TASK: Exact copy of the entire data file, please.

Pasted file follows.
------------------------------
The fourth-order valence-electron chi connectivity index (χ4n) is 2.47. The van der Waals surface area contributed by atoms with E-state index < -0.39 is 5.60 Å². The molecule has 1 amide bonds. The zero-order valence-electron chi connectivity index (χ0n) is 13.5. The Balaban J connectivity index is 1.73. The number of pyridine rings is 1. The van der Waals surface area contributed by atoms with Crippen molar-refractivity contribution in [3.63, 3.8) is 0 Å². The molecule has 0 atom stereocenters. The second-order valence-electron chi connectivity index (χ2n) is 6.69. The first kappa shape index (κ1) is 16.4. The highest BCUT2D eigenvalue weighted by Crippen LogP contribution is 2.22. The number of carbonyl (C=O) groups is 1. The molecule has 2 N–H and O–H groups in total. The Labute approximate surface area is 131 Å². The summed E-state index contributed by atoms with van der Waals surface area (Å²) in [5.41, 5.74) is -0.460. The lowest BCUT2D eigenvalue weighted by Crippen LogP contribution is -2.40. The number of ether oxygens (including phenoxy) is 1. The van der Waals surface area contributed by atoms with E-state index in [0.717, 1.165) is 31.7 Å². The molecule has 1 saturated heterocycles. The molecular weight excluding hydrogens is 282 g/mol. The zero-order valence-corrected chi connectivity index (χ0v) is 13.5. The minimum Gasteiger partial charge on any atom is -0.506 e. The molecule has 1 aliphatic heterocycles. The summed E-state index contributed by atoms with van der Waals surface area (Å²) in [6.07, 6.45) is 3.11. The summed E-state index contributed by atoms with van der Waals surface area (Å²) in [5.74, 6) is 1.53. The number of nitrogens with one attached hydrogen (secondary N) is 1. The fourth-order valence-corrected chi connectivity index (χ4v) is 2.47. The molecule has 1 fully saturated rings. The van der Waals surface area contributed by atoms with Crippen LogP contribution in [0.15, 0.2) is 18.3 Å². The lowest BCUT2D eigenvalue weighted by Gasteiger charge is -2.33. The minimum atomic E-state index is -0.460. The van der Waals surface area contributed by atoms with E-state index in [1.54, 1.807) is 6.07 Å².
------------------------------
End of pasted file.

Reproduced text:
The fourth-order valence-electron chi connectivity index (χ4n) is 2.47. The van der Waals surface area contributed by atoms with E-state index < -0.39 is 5.60 Å². The molecule has 1 amide bonds. The zero-order valence-electron chi connectivity index (χ0n) is 13.5. The Balaban J connectivity index is 1.73. The number of pyridine rings is 1. The van der Waals surface area contributed by atoms with Crippen molar-refractivity contribution in [3.63, 3.8) is 0 Å². The molecule has 0 atom stereocenters. The second-order valence-electron chi connectivity index (χ2n) is 6.69. The first kappa shape index (κ1) is 16.4. The highest BCUT2D eigenvalue weighted by Crippen LogP contribution is 2.22. The number of carbonyl (C=O) groups is 1. The molecule has 2 N–H and O–H groups in total. The Labute approximate surface area is 131 Å². The summed E-state index contributed by atoms with van der Waals surface area (Å²) in [5.41, 5.74) is -0.460. The lowest BCUT2D eigenvalue weighted by Crippen LogP contribution is -2.40. The number of ether oxygens (including phenoxy) is 1. The van der Waals surface area contributed by atoms with E-state index in [0.717, 1.165) is 31.7 Å². The molecule has 1 saturated heterocycles. The molecular weight excluding hydrogens is 282 g/mol. The zero-order valence-corrected chi connectivity index (χ0v) is 13.5. The minimum Gasteiger partial charge on any atom is -0.506 e. The molecule has 1 aliphatic heterocycles. The summed E-state index contributed by atoms with van der Waals surface area (Å²) in [6.07, 6.45) is 3.11. The summed E-state index contributed by atoms with van der Waals surface area (Å²) in [5.74, 6) is 1.53. The number of nitrogens with one attached hydrogen (secondary N) is 1. The fourth-order valence-corrected chi connectivity index (χ4v) is 2.47. The molecule has 1 fully saturated rings. The van der Waals surface area contributed by atoms with Crippen LogP contribution in [0.15, 0.2) is 18.3 Å². The lowest BCUT2D eigenvalue weighted by Gasteiger charge is -2.33. The minimum atomic E-state index is -0.460. The van der Waals surface area contributed by atoms with E-state index in [1.54, 1.807) is 6.07 Å².